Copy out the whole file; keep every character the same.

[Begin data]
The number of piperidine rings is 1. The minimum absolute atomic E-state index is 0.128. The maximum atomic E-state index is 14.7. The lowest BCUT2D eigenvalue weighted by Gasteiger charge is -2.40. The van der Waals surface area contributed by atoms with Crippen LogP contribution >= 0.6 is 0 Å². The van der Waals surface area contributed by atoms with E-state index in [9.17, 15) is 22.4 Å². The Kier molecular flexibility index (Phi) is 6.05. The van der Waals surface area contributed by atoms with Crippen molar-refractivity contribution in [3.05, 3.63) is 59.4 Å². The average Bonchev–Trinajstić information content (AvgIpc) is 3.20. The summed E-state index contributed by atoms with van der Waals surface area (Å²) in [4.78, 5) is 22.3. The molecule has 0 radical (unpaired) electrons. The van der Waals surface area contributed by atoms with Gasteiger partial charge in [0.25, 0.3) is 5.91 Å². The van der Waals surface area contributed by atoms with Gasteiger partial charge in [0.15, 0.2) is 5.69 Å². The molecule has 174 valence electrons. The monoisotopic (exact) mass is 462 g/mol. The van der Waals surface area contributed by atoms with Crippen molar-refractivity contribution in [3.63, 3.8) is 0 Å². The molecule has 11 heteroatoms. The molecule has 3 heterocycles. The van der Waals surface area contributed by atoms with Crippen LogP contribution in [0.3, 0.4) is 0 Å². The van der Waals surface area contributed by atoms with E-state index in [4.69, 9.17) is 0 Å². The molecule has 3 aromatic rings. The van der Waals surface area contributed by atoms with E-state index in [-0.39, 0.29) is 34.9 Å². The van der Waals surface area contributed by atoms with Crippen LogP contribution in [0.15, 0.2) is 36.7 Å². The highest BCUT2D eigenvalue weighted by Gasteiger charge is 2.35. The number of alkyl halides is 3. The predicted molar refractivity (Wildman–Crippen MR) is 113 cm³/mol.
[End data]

The number of piperidine rings is 1. The minimum absolute atomic E-state index is 0.128. The maximum atomic E-state index is 14.7. The lowest BCUT2D eigenvalue weighted by Gasteiger charge is -2.40. The van der Waals surface area contributed by atoms with Crippen LogP contribution >= 0.6 is 0 Å². The van der Waals surface area contributed by atoms with E-state index in [9.17, 15) is 22.4 Å². The Kier molecular flexibility index (Phi) is 6.05. The van der Waals surface area contributed by atoms with Crippen molar-refractivity contribution in [3.05, 3.63) is 59.4 Å². The average Bonchev–Trinajstić information content (AvgIpc) is 3.20. The summed E-state index contributed by atoms with van der Waals surface area (Å²) in [4.78, 5) is 22.3. The molecule has 0 radical (unpaired) electrons. The van der Waals surface area contributed by atoms with Gasteiger partial charge in [0.25, 0.3) is 5.91 Å². The van der Waals surface area contributed by atoms with Gasteiger partial charge in [0.15, 0.2) is 5.69 Å². The molecule has 174 valence electrons. The monoisotopic (exact) mass is 462 g/mol. The van der Waals surface area contributed by atoms with Crippen molar-refractivity contribution in [3.63, 3.8) is 0 Å². The molecule has 11 heteroatoms. The molecule has 3 heterocycles. The van der Waals surface area contributed by atoms with Crippen LogP contribution in [0.3, 0.4) is 0 Å². The van der Waals surface area contributed by atoms with E-state index in [4.69, 9.17) is 0 Å². The molecule has 3 aromatic rings. The van der Waals surface area contributed by atoms with E-state index in [-0.39, 0.29) is 34.9 Å². The van der Waals surface area contributed by atoms with Crippen LogP contribution in [0.15, 0.2) is 36.7 Å². The highest BCUT2D eigenvalue weighted by Gasteiger charge is 2.35. The number of alkyl halides is 3. The predicted molar refractivity (Wildman–Crippen MR) is 113 cm³/mol.